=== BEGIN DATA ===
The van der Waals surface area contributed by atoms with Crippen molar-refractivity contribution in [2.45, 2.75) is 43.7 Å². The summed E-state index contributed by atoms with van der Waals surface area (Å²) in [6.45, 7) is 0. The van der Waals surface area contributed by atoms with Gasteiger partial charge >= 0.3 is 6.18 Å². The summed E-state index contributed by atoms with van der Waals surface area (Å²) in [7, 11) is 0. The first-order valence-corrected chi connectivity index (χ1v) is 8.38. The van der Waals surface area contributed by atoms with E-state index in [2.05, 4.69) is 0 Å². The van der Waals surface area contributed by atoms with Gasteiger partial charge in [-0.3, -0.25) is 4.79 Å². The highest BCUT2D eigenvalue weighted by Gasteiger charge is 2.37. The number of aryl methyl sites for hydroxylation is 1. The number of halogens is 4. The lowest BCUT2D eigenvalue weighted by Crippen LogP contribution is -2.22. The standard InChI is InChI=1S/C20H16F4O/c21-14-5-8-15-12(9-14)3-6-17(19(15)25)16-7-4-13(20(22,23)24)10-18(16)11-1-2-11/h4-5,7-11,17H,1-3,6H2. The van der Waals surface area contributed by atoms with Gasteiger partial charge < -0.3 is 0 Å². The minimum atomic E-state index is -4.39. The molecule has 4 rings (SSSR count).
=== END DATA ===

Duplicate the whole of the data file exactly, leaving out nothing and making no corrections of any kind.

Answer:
The van der Waals surface area contributed by atoms with Crippen molar-refractivity contribution in [2.45, 2.75) is 43.7 Å². The summed E-state index contributed by atoms with van der Waals surface area (Å²) in [6.45, 7) is 0. The van der Waals surface area contributed by atoms with Gasteiger partial charge >= 0.3 is 6.18 Å². The summed E-state index contributed by atoms with van der Waals surface area (Å²) in [7, 11) is 0. The first-order valence-corrected chi connectivity index (χ1v) is 8.38. The van der Waals surface area contributed by atoms with E-state index in [2.05, 4.69) is 0 Å². The van der Waals surface area contributed by atoms with Gasteiger partial charge in [-0.3, -0.25) is 4.79 Å². The highest BCUT2D eigenvalue weighted by Gasteiger charge is 2.37. The number of aryl methyl sites for hydroxylation is 1. The number of halogens is 4. The lowest BCUT2D eigenvalue weighted by Crippen LogP contribution is -2.22. The standard InChI is InChI=1S/C20H16F4O/c21-14-5-8-15-12(9-14)3-6-17(19(15)25)16-7-4-13(20(22,23)24)10-18(16)11-1-2-11/h4-5,7-11,17H,1-3,6H2. The van der Waals surface area contributed by atoms with Gasteiger partial charge < -0.3 is 0 Å². The minimum atomic E-state index is -4.39. The molecule has 4 rings (SSSR count).